On the Sunday she’ll do a full-length concert herself, her only headline performance of the year and thus the only chance to hear songs from her fourth album, Sparks, out later this month. However, fans will already be familiar with most of it. She’s been releasing songs one at a time every few months since 2011. She didn’t want to vanish into a recording studio for an extended period, like many musicians do once each album and tour cycle is completed.
“I didn’t want to be on my own in a studio again for another year. I wanted to travel, I wanted to be able to do shows at the same time as recording, I wanted to write music for film, to work on an app and my gloves. I wanted to say yes to things.” Some of Sparks was made in China on a British Council trip to Hangzhou. The song Me the Machine was heard at her TED talk in 2012, when she performed it using only the gloves.
Two things are clear from listening to the album: the first is how important her fans are to the process. She’s a constant blogger and interacter, who famously wore a dress to the 2010 Grammys that displayed fans’ tweets in a live feed around her neck. The album’s creation officially started on March 14 2011, the day she asked people to upload any sound for her to sample on her song Lifeline. “I wanted them to begin the record, because it’s going to end up with them,” she says.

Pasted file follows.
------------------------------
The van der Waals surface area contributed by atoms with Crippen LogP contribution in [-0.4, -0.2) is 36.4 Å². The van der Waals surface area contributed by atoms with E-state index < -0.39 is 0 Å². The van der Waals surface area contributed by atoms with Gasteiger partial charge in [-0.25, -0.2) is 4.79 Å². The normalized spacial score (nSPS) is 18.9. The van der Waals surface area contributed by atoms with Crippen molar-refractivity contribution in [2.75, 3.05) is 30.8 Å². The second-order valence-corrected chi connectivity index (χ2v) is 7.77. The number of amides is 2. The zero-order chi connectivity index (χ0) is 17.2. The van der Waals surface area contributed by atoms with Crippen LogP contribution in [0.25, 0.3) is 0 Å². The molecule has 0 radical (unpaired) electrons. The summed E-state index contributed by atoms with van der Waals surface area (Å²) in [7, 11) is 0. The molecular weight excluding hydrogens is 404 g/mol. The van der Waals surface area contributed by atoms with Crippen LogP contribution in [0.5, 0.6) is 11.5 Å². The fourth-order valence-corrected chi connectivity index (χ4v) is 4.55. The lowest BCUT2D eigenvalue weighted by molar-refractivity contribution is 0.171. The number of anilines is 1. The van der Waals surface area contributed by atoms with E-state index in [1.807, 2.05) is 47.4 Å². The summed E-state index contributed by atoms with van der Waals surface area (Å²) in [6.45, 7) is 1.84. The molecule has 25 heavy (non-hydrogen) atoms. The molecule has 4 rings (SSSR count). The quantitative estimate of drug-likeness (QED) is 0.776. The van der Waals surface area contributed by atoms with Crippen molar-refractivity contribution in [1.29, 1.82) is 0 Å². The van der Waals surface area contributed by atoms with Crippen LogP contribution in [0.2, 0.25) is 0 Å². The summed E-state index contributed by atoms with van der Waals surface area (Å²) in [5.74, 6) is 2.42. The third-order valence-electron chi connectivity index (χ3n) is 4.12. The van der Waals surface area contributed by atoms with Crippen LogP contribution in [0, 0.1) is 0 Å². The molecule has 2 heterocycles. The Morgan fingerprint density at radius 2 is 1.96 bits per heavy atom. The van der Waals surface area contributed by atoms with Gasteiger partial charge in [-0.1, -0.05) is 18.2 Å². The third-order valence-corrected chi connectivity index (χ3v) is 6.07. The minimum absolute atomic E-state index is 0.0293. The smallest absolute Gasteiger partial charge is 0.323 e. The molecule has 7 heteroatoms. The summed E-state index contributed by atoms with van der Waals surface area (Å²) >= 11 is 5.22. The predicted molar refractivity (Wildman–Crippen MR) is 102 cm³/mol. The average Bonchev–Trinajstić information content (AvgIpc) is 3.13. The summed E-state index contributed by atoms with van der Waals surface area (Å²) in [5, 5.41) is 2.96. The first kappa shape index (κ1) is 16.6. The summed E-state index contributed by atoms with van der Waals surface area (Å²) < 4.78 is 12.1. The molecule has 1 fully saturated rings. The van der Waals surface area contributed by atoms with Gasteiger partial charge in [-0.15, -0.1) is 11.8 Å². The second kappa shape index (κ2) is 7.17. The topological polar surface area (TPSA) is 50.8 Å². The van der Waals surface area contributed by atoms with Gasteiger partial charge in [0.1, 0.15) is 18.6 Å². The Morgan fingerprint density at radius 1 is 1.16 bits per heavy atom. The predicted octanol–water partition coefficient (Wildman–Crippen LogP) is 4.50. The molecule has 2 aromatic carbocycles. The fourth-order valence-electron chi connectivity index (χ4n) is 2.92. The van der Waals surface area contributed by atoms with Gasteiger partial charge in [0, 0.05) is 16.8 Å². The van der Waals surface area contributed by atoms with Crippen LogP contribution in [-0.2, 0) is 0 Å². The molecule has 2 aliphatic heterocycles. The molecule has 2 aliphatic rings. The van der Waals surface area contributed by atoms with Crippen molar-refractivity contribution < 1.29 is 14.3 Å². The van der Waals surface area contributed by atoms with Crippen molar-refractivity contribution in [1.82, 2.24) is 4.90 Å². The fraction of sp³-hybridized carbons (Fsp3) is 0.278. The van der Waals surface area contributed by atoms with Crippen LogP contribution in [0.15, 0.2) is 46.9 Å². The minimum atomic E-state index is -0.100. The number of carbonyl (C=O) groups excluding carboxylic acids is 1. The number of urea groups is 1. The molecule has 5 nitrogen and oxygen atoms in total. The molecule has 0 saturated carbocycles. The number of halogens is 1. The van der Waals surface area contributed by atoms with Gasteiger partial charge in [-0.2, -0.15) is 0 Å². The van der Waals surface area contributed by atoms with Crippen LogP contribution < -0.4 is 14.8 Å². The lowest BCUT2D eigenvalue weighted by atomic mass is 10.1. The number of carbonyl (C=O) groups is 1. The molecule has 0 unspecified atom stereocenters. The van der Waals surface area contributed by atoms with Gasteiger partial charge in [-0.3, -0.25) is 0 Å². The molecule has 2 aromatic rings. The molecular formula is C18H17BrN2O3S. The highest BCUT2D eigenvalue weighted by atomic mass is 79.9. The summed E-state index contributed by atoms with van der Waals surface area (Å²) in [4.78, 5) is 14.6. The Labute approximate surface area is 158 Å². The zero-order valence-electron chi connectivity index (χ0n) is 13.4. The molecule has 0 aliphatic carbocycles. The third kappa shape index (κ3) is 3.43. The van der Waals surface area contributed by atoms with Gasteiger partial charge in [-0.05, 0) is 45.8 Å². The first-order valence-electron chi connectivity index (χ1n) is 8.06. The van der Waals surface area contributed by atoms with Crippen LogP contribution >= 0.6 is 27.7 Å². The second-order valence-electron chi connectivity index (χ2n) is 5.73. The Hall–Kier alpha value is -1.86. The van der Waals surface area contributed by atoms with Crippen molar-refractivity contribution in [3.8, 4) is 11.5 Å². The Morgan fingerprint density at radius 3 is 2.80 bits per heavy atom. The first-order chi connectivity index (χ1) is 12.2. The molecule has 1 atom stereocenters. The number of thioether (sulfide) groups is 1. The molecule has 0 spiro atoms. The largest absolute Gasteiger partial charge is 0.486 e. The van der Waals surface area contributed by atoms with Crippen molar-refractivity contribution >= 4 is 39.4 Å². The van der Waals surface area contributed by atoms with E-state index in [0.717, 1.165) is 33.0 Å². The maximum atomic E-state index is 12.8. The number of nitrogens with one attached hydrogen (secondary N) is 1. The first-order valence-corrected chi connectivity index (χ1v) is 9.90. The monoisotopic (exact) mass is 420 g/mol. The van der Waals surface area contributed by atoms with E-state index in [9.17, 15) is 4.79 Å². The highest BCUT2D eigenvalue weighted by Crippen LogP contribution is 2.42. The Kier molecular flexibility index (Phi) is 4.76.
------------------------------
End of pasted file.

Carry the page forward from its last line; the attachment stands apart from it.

The second is how honest and, yes, human she is in her lyrics. Her songs live out her stated aim: “To pull the tech closer to me, rather than the computer drawing me to it.”
The Listening Chair may be her most ambitious composition, shifting through her life story with one minute for each seven years of her existence to date. She says she’ll add another minute in another seven years. It includes the line, from the bit representing the ages 14-21, “Wonderbra thrown round the German classroom/You wouldn’t understand/I’ll never live it down.” A true story, apparently. “I felt like I needed to get that one out. It’s OK. Actually I’m fine with it.”
So she’s no cold automaton, but she is a bionic woman. What she can do with just her voice, her hands and a heck of a lot of technology will ensure you never see live music in the same way again.
Imogen Heap’s Reverb, supported by Bloomberg, from August 21 to 24, Roundhouse, NW1 (0870 389 1846,roundhouse.org.uk). Sparks is released on August 18 on Megaphonic.